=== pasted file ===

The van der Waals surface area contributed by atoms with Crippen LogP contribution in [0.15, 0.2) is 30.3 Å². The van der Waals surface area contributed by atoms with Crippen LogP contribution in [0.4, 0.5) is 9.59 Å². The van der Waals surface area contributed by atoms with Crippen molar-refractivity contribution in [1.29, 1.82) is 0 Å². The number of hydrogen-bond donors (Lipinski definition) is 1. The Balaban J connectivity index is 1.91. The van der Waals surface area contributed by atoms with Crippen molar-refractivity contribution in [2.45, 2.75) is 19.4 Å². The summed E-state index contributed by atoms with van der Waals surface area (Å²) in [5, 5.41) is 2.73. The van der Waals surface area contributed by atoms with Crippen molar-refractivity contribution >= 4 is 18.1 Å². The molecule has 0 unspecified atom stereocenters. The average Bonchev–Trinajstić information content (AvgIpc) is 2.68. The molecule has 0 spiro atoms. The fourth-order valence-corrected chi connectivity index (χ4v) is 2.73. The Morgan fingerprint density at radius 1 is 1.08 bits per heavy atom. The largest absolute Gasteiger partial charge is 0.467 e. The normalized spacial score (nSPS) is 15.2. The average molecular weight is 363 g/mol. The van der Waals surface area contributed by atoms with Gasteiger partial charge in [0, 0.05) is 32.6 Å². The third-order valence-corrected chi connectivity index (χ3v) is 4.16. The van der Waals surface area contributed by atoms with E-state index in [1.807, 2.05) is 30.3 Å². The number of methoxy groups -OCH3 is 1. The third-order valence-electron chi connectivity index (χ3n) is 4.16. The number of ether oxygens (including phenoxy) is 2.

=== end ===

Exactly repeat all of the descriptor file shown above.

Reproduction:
The van der Waals surface area contributed by atoms with Crippen LogP contribution in [0.15, 0.2) is 30.3 Å². The van der Waals surface area contributed by atoms with Crippen LogP contribution in [0.4, 0.5) is 9.59 Å². The van der Waals surface area contributed by atoms with Crippen molar-refractivity contribution in [1.29, 1.82) is 0 Å². The number of hydrogen-bond donors (Lipinski definition) is 1. The Balaban J connectivity index is 1.91. The van der Waals surface area contributed by atoms with Crippen molar-refractivity contribution in [2.45, 2.75) is 19.4 Å². The summed E-state index contributed by atoms with van der Waals surface area (Å²) in [5, 5.41) is 2.73. The van der Waals surface area contributed by atoms with Crippen molar-refractivity contribution >= 4 is 18.1 Å². The molecule has 0 unspecified atom stereocenters. The average Bonchev–Trinajstić information content (AvgIpc) is 2.68. The molecule has 0 spiro atoms. The fourth-order valence-corrected chi connectivity index (χ4v) is 2.73. The Morgan fingerprint density at radius 1 is 1.08 bits per heavy atom. The largest absolute Gasteiger partial charge is 0.467 e. The normalized spacial score (nSPS) is 15.2. The average molecular weight is 363 g/mol. The van der Waals surface area contributed by atoms with Gasteiger partial charge in [0, 0.05) is 32.6 Å². The third-order valence-corrected chi connectivity index (χ3v) is 4.16. The van der Waals surface area contributed by atoms with E-state index in [1.807, 2.05) is 30.3 Å². The number of methoxy groups -OCH3 is 1. The third-order valence-electron chi connectivity index (χ3n) is 4.16. The number of ether oxygens (including phenoxy) is 2.